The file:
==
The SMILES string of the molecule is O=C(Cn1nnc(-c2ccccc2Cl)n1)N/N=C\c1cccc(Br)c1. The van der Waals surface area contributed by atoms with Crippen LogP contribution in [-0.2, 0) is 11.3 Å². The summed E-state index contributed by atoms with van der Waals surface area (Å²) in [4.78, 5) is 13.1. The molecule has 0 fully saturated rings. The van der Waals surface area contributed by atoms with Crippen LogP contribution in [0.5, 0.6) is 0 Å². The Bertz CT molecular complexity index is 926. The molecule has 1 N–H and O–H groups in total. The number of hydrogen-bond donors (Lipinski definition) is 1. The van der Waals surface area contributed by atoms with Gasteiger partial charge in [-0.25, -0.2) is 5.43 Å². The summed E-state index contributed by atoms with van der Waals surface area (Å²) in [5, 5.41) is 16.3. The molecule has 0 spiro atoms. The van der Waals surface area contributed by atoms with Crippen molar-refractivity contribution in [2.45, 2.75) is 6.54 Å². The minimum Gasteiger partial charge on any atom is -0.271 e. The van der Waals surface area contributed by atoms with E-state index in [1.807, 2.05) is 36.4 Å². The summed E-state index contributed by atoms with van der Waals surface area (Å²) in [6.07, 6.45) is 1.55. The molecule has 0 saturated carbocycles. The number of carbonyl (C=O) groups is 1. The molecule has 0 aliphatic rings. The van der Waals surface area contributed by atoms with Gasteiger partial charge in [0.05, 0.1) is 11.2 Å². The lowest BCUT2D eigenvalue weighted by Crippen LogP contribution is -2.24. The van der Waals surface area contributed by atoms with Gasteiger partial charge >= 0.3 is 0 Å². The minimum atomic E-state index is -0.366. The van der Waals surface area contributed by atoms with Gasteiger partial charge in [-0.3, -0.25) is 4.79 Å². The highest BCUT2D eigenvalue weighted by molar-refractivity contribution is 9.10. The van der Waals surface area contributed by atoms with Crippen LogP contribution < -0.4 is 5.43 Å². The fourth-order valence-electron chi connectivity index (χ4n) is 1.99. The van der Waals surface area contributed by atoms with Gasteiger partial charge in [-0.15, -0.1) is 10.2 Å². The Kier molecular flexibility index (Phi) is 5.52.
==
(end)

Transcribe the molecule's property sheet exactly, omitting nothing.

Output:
The SMILES string of the molecule is O=C(Cn1nnc(-c2ccccc2Cl)n1)N/N=C\c1cccc(Br)c1. The van der Waals surface area contributed by atoms with Crippen LogP contribution in [-0.2, 0) is 11.3 Å². The summed E-state index contributed by atoms with van der Waals surface area (Å²) in [4.78, 5) is 13.1. The molecule has 0 fully saturated rings. The van der Waals surface area contributed by atoms with Crippen LogP contribution in [0.5, 0.6) is 0 Å². The Bertz CT molecular complexity index is 926. The molecule has 1 N–H and O–H groups in total. The number of hydrogen-bond donors (Lipinski definition) is 1. The van der Waals surface area contributed by atoms with Gasteiger partial charge in [-0.25, -0.2) is 5.43 Å². The summed E-state index contributed by atoms with van der Waals surface area (Å²) in [5, 5.41) is 16.3. The molecule has 0 spiro atoms. The van der Waals surface area contributed by atoms with Crippen molar-refractivity contribution in [2.45, 2.75) is 6.54 Å². The minimum Gasteiger partial charge on any atom is -0.271 e. The van der Waals surface area contributed by atoms with E-state index in [1.807, 2.05) is 36.4 Å². The summed E-state index contributed by atoms with van der Waals surface area (Å²) in [6.07, 6.45) is 1.55. The molecule has 0 saturated carbocycles. The number of carbonyl (C=O) groups is 1. The molecule has 0 aliphatic rings. The van der Waals surface area contributed by atoms with Gasteiger partial charge in [0.05, 0.1) is 11.2 Å². The lowest BCUT2D eigenvalue weighted by Crippen LogP contribution is -2.24. The van der Waals surface area contributed by atoms with Gasteiger partial charge >= 0.3 is 0 Å². The minimum atomic E-state index is -0.366. The van der Waals surface area contributed by atoms with Gasteiger partial charge in [-0.3, -0.25) is 4.79 Å². The highest BCUT2D eigenvalue weighted by molar-refractivity contribution is 9.10. The van der Waals surface area contributed by atoms with Crippen LogP contribution < -0.4 is 5.43 Å². The fourth-order valence-electron chi connectivity index (χ4n) is 1.99. The van der Waals surface area contributed by atoms with Gasteiger partial charge in [-0.15, -0.1) is 10.2 Å². The Kier molecular flexibility index (Phi) is 5.52.